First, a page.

3. I like this! Coming from FDM to resin printers, I was surprised that you couldn’t just print parts flat on the bed (unless their attachment area is relatively small and the part is strong enough). I tried to print a battery cover plate flat on the bed, and because it stuck down so well, I could only remove it by destroying it piece by piece. The typical solution is to suspend the part over the plate with a bed-of-nails of supports. This results in more resin use and longer build times.

    Mostly I’m surprised it’s taken this long for this problem to be solved.

    1. really? Just put it in the freezer and the parts pop rigth off.
      You want a second built plate anyway to start your next print asap.
      Then you have enough time to wash and cure the part, put it in a freezer.

  4. Not impressed with the magnet mounting approach, as it does not introduce flatness.

    Better precision is achieved by transferring the accuracy of a glass plate (over steel sheet metal) or precision ground steel plate: stack up steel, glass, a plastic foil and stick the magnetic onto the stack. Tape a fence around the array of magnets. Get 1 small washer per magnet and sand on both sides to deburr, then put one centered on each magnet. Brush some epoxy resin onto the build plate, pour the rest over the magnets and place the build plate onto the washers once the bubbles have escaped.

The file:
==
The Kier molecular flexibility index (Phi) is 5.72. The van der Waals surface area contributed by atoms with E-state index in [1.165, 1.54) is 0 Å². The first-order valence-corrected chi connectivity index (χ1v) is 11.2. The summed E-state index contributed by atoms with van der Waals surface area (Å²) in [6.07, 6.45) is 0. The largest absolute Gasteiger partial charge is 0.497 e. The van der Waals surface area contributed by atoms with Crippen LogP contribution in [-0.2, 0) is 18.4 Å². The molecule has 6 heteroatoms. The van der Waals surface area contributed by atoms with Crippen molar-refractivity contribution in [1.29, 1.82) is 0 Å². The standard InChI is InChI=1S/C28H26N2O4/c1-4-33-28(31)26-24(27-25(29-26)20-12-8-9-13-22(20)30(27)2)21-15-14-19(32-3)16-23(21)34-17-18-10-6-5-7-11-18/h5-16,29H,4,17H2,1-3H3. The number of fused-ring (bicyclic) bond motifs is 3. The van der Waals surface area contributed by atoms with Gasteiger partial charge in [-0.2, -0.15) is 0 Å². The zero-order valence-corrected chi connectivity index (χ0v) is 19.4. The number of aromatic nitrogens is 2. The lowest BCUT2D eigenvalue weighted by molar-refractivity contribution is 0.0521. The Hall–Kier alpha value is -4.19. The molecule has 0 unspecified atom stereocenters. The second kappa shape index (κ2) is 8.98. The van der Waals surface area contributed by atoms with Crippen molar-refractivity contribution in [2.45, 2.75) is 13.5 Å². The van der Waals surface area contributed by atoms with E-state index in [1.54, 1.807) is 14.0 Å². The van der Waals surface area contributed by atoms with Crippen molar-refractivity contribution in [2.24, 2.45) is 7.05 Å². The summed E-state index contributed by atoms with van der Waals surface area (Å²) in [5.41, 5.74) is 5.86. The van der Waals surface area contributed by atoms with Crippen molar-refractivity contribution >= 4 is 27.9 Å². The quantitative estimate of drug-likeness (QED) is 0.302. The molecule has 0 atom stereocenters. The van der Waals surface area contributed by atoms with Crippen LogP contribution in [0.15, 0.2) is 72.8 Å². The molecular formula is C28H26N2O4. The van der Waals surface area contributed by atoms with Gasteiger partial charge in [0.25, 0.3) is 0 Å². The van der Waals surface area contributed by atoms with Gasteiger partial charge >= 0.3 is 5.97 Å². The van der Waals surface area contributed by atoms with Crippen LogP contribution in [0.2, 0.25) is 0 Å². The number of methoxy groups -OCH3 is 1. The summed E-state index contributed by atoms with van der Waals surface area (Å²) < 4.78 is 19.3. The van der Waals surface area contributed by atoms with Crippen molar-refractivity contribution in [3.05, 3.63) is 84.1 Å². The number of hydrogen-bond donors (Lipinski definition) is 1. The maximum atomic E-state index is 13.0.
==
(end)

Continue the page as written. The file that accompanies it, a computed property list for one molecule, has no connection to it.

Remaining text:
1. The design was poured in epoxy after few weeks of usage and milled flat (there’s no blog post about it). To my surprise, the magnets were only about 0.06 mm out of plane (highest to lowest point) when I measured them using a dial indicator before pouring epoxy over it and milling it. Well, it is not that surprising – magnets have tight tolerances out of the factory and probably the 3M tape is surprisingly consistent in it’s thickness.